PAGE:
protection measure.
>> CHAIR: Thank you, sir.
I call on the EU. That will be followed by India. EU has the floor.
>> EUROPEAN UNION: Thank you, Mr. Chairman.
We also had a question regarding Article 2, photograph or Article 9,
paragraph 2, which was partially answered already but nevertheless, in
the light of Article 3, paragraph 1, in the light of the principle
that is related that the protection does not extend to the underlying
content. We were wondering why in this paragraph there is a reference
that a reference to protection of the work being broadcast.
Not only to the broadcast itself. Since we are only talking about the
protection of the broadcast here.
If maybe the distinguished delegation of South Africa could shed some
light on this.
>> CHAIR: Thank you, Madam.
Would Mexico or South Africa like to answer this question or provide
clarification?
Meanwhile, I give the floor to India.
>> INDIA: Thank you, Mr. Chairman.
Many years ago, when I was working in the public service broadcast, we
started a new television sports channel called (?) We acquired the
rights to telecast cricket matches in India from the BCCA, board of
cricket control of India.
The BCCA right-owner forced our broadcaster to encrypt the signals,
because the channel, possibility of signal theft is more because --
the signal is encrypted, the cable operator has to get particular
decoder to deencrypt and send it. The other time the (?) Was not
existing in India but now DTH has become a phenomenon so encryption of
channel is nothing but technological protection. So these measures
should be used for this signal, whether uplinking, downlinking of the
signal.
When the viewer is viewing, the TPM should not come into the picture.
For example, time-shifting. There are several cases in I think the
U.S. case law or Indian case law whether time-shifting should be
allowed and then limitations exceptions.
So the core designation is time-shifting is not an infringement or piracy.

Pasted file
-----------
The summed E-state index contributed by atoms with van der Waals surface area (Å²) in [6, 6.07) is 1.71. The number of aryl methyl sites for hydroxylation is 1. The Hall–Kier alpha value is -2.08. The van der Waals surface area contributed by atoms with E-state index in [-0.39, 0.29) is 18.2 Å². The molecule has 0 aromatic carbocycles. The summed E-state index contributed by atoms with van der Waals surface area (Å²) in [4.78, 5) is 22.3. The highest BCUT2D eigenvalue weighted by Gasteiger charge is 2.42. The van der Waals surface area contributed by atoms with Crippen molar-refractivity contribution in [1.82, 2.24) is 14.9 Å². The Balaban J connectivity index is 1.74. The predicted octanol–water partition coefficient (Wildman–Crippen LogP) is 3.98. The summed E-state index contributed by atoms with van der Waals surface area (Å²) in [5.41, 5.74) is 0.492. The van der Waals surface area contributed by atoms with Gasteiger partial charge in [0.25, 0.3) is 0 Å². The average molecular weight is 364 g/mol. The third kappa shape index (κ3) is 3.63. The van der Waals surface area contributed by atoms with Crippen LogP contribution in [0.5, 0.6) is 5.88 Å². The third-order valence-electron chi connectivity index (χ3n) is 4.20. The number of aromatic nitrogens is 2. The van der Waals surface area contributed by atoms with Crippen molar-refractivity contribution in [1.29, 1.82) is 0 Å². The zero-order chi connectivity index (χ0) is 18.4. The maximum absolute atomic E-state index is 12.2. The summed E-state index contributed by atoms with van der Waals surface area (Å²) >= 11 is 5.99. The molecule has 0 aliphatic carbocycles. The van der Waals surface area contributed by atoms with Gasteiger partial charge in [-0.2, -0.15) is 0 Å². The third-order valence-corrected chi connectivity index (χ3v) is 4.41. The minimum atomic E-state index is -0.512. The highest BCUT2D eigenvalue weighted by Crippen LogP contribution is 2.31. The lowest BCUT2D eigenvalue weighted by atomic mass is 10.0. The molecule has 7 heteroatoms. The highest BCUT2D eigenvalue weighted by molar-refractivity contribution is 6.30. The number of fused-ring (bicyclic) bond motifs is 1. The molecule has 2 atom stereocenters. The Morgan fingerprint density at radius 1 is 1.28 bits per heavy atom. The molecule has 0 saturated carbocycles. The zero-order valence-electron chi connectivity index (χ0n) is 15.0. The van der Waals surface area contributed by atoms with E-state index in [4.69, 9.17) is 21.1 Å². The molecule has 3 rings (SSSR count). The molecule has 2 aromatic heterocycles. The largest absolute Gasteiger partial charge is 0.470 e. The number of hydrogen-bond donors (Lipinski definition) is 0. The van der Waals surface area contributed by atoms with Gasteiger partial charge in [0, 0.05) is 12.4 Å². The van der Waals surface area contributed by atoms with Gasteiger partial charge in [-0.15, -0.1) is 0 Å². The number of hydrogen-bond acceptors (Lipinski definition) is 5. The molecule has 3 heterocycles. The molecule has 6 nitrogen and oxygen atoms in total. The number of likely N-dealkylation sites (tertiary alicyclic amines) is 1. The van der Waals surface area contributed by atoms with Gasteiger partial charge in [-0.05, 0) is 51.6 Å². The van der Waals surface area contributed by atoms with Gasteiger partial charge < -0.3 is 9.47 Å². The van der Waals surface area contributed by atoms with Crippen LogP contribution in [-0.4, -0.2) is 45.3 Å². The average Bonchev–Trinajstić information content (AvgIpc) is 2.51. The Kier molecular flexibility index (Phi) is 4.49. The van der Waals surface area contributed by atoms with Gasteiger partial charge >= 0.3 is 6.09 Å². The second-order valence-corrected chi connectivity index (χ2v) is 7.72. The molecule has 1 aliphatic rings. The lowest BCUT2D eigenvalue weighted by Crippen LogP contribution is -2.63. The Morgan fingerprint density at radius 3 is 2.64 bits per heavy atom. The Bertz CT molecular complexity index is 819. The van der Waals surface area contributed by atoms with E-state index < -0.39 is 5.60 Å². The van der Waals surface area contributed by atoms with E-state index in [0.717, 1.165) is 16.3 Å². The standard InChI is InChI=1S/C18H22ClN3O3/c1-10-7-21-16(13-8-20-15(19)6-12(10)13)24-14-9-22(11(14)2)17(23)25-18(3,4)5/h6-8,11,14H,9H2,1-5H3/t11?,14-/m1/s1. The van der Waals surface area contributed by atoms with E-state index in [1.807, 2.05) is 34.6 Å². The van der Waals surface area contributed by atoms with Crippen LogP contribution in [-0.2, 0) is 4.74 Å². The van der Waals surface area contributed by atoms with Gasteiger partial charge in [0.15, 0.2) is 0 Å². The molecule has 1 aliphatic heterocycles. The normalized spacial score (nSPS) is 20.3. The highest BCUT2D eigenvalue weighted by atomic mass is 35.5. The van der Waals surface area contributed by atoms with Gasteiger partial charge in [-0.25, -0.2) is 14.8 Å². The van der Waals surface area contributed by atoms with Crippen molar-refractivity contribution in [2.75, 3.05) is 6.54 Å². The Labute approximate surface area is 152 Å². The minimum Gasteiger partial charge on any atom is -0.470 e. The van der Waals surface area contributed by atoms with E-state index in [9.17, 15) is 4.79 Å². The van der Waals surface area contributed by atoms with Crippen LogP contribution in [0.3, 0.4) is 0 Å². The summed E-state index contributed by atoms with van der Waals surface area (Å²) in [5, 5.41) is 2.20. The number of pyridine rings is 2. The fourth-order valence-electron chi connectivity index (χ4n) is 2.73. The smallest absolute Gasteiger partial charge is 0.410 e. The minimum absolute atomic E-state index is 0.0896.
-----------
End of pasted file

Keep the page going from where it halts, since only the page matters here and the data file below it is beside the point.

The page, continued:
TPMs should not come into that picture once the signal is for the
public reception and in many -- it depends on the television monitor.
Thank you. We'll come back on this in later, and we'll have a
discussion with the distinguished delegations of South Africa and
Mexico.
Thank you.
>> CHAIR: Thank you.
Are Mexico or South Africa in a position to be able to answer the
concerns expressed by the EU at this point in time?
South Africa has the floor.
>> SOUTH AFRICA: Chair, I think we would request the delegate of the EU to rephrase the question because we didn't pick it up quite well so we can give an appropriate answer.
>> CHAIR: Would you -- would the EU like to rephrase their question?
>> EUROPEAN UNION: Yes, of course, thank you, Mr. Chairman.
The question concerned Article 9, paragraph 2, so the Article that's
dealing with the relation between -- between technological protection
measures and the application of limitations exceptions. And in this
context, we were asking -- in the context of Article 3, paragraph 1 of
this proposal which sets a principle that the protection granted under
this treaty does not extend to the underlying content, we were
wondering why is there a reference in Article 9, paragraph 2, to the
protection of the work being broadcast? I hope this clarifies our
question.
>> CHAIR: South Africa.
>> SOUTH AFRICA: Thank you, Chair.
We actually missed reference to Article 3 so we did not quite
understand the question when you initially put it and now we document
It's a case of that yes, it's the signal we are seeking to protect.
But if we have to look at the cases under the sdo mess particular laws
where persons would say that you are not entitled for your broadcast
signal to be protected, it is purely because of the programme content
being carried on said broadcast.